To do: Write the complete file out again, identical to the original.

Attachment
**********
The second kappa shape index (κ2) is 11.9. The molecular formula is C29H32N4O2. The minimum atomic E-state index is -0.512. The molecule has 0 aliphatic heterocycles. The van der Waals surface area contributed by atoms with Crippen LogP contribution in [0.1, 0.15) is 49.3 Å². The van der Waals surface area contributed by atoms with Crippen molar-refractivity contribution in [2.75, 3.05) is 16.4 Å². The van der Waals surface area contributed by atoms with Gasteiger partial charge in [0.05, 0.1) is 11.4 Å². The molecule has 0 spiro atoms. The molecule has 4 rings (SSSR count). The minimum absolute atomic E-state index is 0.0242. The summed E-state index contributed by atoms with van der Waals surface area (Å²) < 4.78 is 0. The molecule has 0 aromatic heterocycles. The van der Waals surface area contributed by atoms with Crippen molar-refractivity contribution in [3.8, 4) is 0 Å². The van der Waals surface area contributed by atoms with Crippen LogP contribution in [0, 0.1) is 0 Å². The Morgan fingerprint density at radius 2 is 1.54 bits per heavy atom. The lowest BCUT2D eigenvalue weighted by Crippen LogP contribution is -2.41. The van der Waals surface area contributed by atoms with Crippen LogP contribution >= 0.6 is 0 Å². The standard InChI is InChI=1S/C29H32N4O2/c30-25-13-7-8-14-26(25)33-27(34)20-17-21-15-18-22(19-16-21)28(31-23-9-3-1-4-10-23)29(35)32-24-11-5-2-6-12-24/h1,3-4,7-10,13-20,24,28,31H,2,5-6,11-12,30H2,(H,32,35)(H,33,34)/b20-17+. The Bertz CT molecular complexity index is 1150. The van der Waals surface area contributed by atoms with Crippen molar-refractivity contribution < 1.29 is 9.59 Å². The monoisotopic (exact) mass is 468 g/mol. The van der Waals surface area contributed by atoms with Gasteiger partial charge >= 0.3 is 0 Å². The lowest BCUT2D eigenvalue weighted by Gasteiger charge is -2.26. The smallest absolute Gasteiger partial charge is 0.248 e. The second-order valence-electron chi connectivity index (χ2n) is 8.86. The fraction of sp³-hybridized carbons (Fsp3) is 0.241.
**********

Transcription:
The second kappa shape index (κ2) is 11.9. The molecular formula is C29H32N4O2. The minimum atomic E-state index is -0.512. The molecule has 0 aliphatic heterocycles. The van der Waals surface area contributed by atoms with Crippen LogP contribution in [0.1, 0.15) is 49.3 Å². The van der Waals surface area contributed by atoms with Crippen molar-refractivity contribution in [2.75, 3.05) is 16.4 Å². The van der Waals surface area contributed by atoms with Gasteiger partial charge in [0.05, 0.1) is 11.4 Å². The molecule has 0 spiro atoms. The molecule has 4 rings (SSSR count). The minimum absolute atomic E-state index is 0.0242. The summed E-state index contributed by atoms with van der Waals surface area (Å²) < 4.78 is 0. The molecule has 0 aromatic heterocycles. The van der Waals surface area contributed by atoms with Crippen molar-refractivity contribution in [3.8, 4) is 0 Å². The van der Waals surface area contributed by atoms with Crippen LogP contribution in [0, 0.1) is 0 Å². The Morgan fingerprint density at radius 2 is 1.54 bits per heavy atom. The lowest BCUT2D eigenvalue weighted by Crippen LogP contribution is -2.41. The van der Waals surface area contributed by atoms with Crippen LogP contribution >= 0.6 is 0 Å². The standard InChI is InChI=1S/C29H32N4O2/c30-25-13-7-8-14-26(25)33-27(34)20-17-21-15-18-22(19-16-21)28(31-23-9-3-1-4-10-23)29(35)32-24-11-5-2-6-12-24/h1,3-4,7-10,13-20,24,28,31H,2,5-6,11-12,30H2,(H,32,35)(H,33,34)/b20-17+. The Bertz CT molecular complexity index is 1150. The van der Waals surface area contributed by atoms with Crippen molar-refractivity contribution < 1.29 is 9.59 Å². The monoisotopic (exact) mass is 468 g/mol. The van der Waals surface area contributed by atoms with Gasteiger partial charge >= 0.3 is 0 Å². The lowest BCUT2D eigenvalue weighted by Gasteiger charge is -2.26. The smallest absolute Gasteiger partial charge is 0.248 e. The second-order valence-electron chi connectivity index (χ2n) is 8.86. The fraction of sp³-hybridized carbons (Fsp3) is 0.241.